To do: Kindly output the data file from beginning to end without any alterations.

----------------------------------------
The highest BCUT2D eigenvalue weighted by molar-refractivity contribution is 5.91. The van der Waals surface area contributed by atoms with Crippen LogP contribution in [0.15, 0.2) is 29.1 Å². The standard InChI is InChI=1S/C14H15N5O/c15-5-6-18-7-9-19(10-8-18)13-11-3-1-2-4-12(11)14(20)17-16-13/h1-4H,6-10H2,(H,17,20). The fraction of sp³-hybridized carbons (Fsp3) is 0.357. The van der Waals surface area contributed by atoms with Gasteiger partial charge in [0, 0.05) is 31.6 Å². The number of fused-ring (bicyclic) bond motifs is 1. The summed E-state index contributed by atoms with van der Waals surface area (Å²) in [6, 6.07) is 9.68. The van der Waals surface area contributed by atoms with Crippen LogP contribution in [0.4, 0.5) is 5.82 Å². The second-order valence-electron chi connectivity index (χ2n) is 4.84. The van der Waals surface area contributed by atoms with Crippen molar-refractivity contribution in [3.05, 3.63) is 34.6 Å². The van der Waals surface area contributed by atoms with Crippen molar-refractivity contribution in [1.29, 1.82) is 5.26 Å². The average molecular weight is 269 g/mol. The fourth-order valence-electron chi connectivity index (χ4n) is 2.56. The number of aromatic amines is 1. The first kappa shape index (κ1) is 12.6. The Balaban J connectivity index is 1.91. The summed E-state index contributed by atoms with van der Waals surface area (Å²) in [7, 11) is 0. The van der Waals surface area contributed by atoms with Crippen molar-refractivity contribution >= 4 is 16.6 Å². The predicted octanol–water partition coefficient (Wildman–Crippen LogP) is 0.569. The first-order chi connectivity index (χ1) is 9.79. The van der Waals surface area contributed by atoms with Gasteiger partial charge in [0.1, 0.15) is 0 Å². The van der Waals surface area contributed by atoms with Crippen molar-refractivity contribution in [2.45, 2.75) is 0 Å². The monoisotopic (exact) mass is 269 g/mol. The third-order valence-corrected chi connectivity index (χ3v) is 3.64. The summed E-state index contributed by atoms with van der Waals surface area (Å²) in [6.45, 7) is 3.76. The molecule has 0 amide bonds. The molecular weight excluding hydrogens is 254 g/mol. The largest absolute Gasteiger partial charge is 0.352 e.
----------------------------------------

The highest BCUT2D eigenvalue weighted by molar-refractivity contribution is 5.91. The van der Waals surface area contributed by atoms with Crippen LogP contribution in [0.15, 0.2) is 29.1 Å². The standard InChI is InChI=1S/C14H15N5O/c15-5-6-18-7-9-19(10-8-18)13-11-3-1-2-4-12(11)14(20)17-16-13/h1-4H,6-10H2,(H,17,20). The fraction of sp³-hybridized carbons (Fsp3) is 0.357. The van der Waals surface area contributed by atoms with Gasteiger partial charge in [0, 0.05) is 31.6 Å². The number of fused-ring (bicyclic) bond motifs is 1. The summed E-state index contributed by atoms with van der Waals surface area (Å²) in [6, 6.07) is 9.68. The van der Waals surface area contributed by atoms with Crippen LogP contribution in [0.4, 0.5) is 5.82 Å². The second-order valence-electron chi connectivity index (χ2n) is 4.84. The van der Waals surface area contributed by atoms with Crippen molar-refractivity contribution in [3.05, 3.63) is 34.6 Å². The van der Waals surface area contributed by atoms with Crippen molar-refractivity contribution in [1.29, 1.82) is 5.26 Å². The average molecular weight is 269 g/mol. The fourth-order valence-electron chi connectivity index (χ4n) is 2.56. The number of aromatic amines is 1. The first kappa shape index (κ1) is 12.6. The Balaban J connectivity index is 1.91. The summed E-state index contributed by atoms with van der Waals surface area (Å²) in [7, 11) is 0. The van der Waals surface area contributed by atoms with Crippen molar-refractivity contribution >= 4 is 16.6 Å². The predicted octanol–water partition coefficient (Wildman–Crippen LogP) is 0.569. The first-order chi connectivity index (χ1) is 9.79. The van der Waals surface area contributed by atoms with Gasteiger partial charge in [0.1, 0.15) is 0 Å². The van der Waals surface area contributed by atoms with Crippen molar-refractivity contribution in [2.45, 2.75) is 0 Å². The monoisotopic (exact) mass is 269 g/mol. The third-order valence-corrected chi connectivity index (χ3v) is 3.64. The summed E-state index contributed by atoms with van der Waals surface area (Å²) in [6.45, 7) is 3.76. The molecule has 0 amide bonds. The molecular weight excluding hydrogens is 254 g/mol. The largest absolute Gasteiger partial charge is 0.352 e.